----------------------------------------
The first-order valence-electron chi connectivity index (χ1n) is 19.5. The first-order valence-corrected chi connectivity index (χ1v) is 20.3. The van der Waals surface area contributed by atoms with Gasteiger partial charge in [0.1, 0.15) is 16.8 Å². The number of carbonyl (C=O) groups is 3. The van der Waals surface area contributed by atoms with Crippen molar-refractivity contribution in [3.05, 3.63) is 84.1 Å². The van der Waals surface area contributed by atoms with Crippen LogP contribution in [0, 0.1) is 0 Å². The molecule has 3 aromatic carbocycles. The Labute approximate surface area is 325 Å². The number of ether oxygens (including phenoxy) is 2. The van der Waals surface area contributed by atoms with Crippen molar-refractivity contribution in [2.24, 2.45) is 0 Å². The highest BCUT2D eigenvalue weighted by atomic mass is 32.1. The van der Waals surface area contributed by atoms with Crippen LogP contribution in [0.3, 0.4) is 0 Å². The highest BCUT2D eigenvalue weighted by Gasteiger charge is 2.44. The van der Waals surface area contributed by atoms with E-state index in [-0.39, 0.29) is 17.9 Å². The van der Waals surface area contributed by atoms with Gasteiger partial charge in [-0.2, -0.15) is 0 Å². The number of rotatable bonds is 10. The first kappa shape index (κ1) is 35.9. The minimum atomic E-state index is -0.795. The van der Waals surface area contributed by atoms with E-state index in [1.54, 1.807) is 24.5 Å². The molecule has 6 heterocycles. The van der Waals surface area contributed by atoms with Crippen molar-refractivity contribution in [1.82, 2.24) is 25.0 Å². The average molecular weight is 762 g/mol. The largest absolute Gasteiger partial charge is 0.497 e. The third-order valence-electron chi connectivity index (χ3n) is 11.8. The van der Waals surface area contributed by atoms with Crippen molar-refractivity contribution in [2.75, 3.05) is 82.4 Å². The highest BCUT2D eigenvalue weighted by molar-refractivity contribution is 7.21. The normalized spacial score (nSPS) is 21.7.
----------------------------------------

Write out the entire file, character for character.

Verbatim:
The first-order valence-electron chi connectivity index (χ1n) is 19.5. The first-order valence-corrected chi connectivity index (χ1v) is 20.3. The van der Waals surface area contributed by atoms with Gasteiger partial charge in [0.1, 0.15) is 16.8 Å². The number of carbonyl (C=O) groups is 3. The van der Waals surface area contributed by atoms with Crippen molar-refractivity contribution in [3.05, 3.63) is 84.1 Å². The van der Waals surface area contributed by atoms with Crippen LogP contribution in [0, 0.1) is 0 Å². The molecule has 3 aromatic carbocycles. The Labute approximate surface area is 325 Å². The number of ether oxygens (including phenoxy) is 2. The van der Waals surface area contributed by atoms with Crippen molar-refractivity contribution in [2.24, 2.45) is 0 Å². The highest BCUT2D eigenvalue weighted by atomic mass is 32.1. The van der Waals surface area contributed by atoms with Crippen LogP contribution in [0.3, 0.4) is 0 Å². The highest BCUT2D eigenvalue weighted by Gasteiger charge is 2.44. The van der Waals surface area contributed by atoms with E-state index in [-0.39, 0.29) is 17.9 Å². The van der Waals surface area contributed by atoms with Gasteiger partial charge in [-0.2, -0.15) is 0 Å². The number of rotatable bonds is 10. The first kappa shape index (κ1) is 35.9. The minimum atomic E-state index is -0.795. The van der Waals surface area contributed by atoms with E-state index in [1.54, 1.807) is 24.5 Å². The molecule has 6 heterocycles. The van der Waals surface area contributed by atoms with Crippen molar-refractivity contribution in [1.82, 2.24) is 25.0 Å². The average molecular weight is 762 g/mol. The largest absolute Gasteiger partial charge is 0.497 e. The third-order valence-electron chi connectivity index (χ3n) is 11.8. The van der Waals surface area contributed by atoms with Crippen molar-refractivity contribution in [2.75, 3.05) is 82.4 Å². The highest BCUT2D eigenvalue weighted by molar-refractivity contribution is 7.21. The normalized spacial score (nSPS) is 21.7.